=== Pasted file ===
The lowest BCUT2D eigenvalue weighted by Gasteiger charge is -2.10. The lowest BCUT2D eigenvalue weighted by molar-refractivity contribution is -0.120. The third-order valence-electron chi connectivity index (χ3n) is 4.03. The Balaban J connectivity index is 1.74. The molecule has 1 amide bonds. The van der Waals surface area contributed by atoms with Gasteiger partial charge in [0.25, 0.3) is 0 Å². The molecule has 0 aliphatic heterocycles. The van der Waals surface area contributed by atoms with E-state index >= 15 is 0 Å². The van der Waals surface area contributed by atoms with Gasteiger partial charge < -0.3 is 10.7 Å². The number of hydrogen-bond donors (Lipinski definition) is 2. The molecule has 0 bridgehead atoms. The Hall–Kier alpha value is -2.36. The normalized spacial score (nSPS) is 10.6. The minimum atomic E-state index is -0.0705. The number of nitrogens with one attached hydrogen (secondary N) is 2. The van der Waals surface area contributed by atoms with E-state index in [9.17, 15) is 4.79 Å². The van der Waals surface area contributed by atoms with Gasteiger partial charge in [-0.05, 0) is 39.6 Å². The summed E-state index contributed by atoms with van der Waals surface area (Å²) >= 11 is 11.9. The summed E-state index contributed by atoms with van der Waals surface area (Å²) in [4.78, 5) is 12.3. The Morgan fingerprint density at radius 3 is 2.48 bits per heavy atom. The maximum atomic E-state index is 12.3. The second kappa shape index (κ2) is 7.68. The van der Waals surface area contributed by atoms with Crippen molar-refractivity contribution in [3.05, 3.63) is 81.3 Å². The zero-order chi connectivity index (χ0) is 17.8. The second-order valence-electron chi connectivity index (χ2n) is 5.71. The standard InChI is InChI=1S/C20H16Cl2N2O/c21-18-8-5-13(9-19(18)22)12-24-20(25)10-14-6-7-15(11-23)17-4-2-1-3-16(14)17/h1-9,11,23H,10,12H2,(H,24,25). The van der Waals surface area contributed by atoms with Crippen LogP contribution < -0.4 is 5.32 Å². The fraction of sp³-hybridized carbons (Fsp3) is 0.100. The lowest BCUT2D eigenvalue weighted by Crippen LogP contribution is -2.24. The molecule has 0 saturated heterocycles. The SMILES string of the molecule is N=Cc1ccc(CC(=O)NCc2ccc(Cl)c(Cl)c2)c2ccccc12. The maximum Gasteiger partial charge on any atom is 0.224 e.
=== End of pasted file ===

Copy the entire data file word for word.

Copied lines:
The lowest BCUT2D eigenvalue weighted by Gasteiger charge is -2.10. The lowest BCUT2D eigenvalue weighted by molar-refractivity contribution is -0.120. The third-order valence-electron chi connectivity index (χ3n) is 4.03. The Balaban J connectivity index is 1.74. The molecule has 1 amide bonds. The van der Waals surface area contributed by atoms with Gasteiger partial charge in [0.25, 0.3) is 0 Å². The molecule has 0 aliphatic heterocycles. The van der Waals surface area contributed by atoms with E-state index >= 15 is 0 Å². The van der Waals surface area contributed by atoms with Gasteiger partial charge < -0.3 is 10.7 Å². The number of hydrogen-bond donors (Lipinski definition) is 2. The molecule has 0 bridgehead atoms. The Hall–Kier alpha value is -2.36. The normalized spacial score (nSPS) is 10.6. The minimum atomic E-state index is -0.0705. The number of nitrogens with one attached hydrogen (secondary N) is 2. The van der Waals surface area contributed by atoms with E-state index in [9.17, 15) is 4.79 Å². The van der Waals surface area contributed by atoms with Gasteiger partial charge in [-0.05, 0) is 39.6 Å². The summed E-state index contributed by atoms with van der Waals surface area (Å²) >= 11 is 11.9. The summed E-state index contributed by atoms with van der Waals surface area (Å²) in [4.78, 5) is 12.3. The Morgan fingerprint density at radius 3 is 2.48 bits per heavy atom. The maximum atomic E-state index is 12.3. The second kappa shape index (κ2) is 7.68. The van der Waals surface area contributed by atoms with Crippen molar-refractivity contribution in [3.05, 3.63) is 81.3 Å². The zero-order chi connectivity index (χ0) is 17.8. The second-order valence-electron chi connectivity index (χ2n) is 5.71. The standard InChI is InChI=1S/C20H16Cl2N2O/c21-18-8-5-13(9-19(18)22)12-24-20(25)10-14-6-7-15(11-23)17-4-2-1-3-16(14)17/h1-9,11,23H,10,12H2,(H,24,25). The van der Waals surface area contributed by atoms with Crippen LogP contribution < -0.4 is 5.32 Å². The fraction of sp³-hybridized carbons (Fsp3) is 0.100. The lowest BCUT2D eigenvalue weighted by Crippen LogP contribution is -2.24. The molecule has 0 saturated heterocycles. The SMILES string of the molecule is N=Cc1ccc(CC(=O)NCc2ccc(Cl)c(Cl)c2)c2ccccc12. The maximum Gasteiger partial charge on any atom is 0.224 e.